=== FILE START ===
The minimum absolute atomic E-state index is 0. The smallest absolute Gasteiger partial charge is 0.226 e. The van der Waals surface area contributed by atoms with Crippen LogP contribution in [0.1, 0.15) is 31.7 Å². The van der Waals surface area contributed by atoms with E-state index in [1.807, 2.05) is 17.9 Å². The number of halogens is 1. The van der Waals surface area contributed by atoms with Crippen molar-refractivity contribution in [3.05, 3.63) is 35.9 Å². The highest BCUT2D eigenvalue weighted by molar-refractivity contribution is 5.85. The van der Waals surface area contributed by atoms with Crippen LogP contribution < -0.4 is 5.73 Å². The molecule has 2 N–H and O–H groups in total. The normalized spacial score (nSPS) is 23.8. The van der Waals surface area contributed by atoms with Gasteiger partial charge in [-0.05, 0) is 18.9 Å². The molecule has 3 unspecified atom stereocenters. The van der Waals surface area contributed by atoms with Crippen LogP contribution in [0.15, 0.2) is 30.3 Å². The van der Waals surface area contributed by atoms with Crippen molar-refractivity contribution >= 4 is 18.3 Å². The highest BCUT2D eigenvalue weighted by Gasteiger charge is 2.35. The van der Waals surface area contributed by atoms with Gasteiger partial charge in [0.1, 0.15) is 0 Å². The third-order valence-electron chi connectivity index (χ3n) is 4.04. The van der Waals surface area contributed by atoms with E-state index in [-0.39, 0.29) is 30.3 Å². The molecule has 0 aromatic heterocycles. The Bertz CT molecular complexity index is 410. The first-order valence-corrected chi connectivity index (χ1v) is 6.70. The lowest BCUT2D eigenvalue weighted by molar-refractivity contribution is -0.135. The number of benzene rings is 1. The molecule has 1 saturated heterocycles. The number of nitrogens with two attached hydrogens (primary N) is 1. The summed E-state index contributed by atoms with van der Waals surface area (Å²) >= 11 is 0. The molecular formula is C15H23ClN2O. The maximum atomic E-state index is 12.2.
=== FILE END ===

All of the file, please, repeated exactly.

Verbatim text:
The minimum absolute atomic E-state index is 0. The smallest absolute Gasteiger partial charge is 0.226 e. The van der Waals surface area contributed by atoms with Crippen LogP contribution in [0.1, 0.15) is 31.7 Å². The van der Waals surface area contributed by atoms with E-state index in [1.807, 2.05) is 17.9 Å². The number of halogens is 1. The van der Waals surface area contributed by atoms with Crippen molar-refractivity contribution in [3.05, 3.63) is 35.9 Å². The highest BCUT2D eigenvalue weighted by molar-refractivity contribution is 5.85. The van der Waals surface area contributed by atoms with Crippen LogP contribution < -0.4 is 5.73 Å². The molecule has 2 N–H and O–H groups in total. The normalized spacial score (nSPS) is 23.8. The van der Waals surface area contributed by atoms with Gasteiger partial charge in [-0.05, 0) is 18.9 Å². The molecule has 3 unspecified atom stereocenters. The van der Waals surface area contributed by atoms with Crippen LogP contribution in [0.15, 0.2) is 30.3 Å². The van der Waals surface area contributed by atoms with Crippen molar-refractivity contribution >= 4 is 18.3 Å². The highest BCUT2D eigenvalue weighted by Gasteiger charge is 2.35. The van der Waals surface area contributed by atoms with Gasteiger partial charge in [0.1, 0.15) is 0 Å². The third-order valence-electron chi connectivity index (χ3n) is 4.04. The van der Waals surface area contributed by atoms with E-state index in [-0.39, 0.29) is 30.3 Å². The molecule has 0 aromatic heterocycles. The Bertz CT molecular complexity index is 410. The first-order valence-corrected chi connectivity index (χ1v) is 6.70. The lowest BCUT2D eigenvalue weighted by molar-refractivity contribution is -0.135. The number of benzene rings is 1. The molecule has 1 saturated heterocycles. The number of nitrogens with two attached hydrogens (primary N) is 1. The summed E-state index contributed by atoms with van der Waals surface area (Å²) >= 11 is 0. The molecular formula is C15H23ClN2O. The maximum atomic E-state index is 12.2.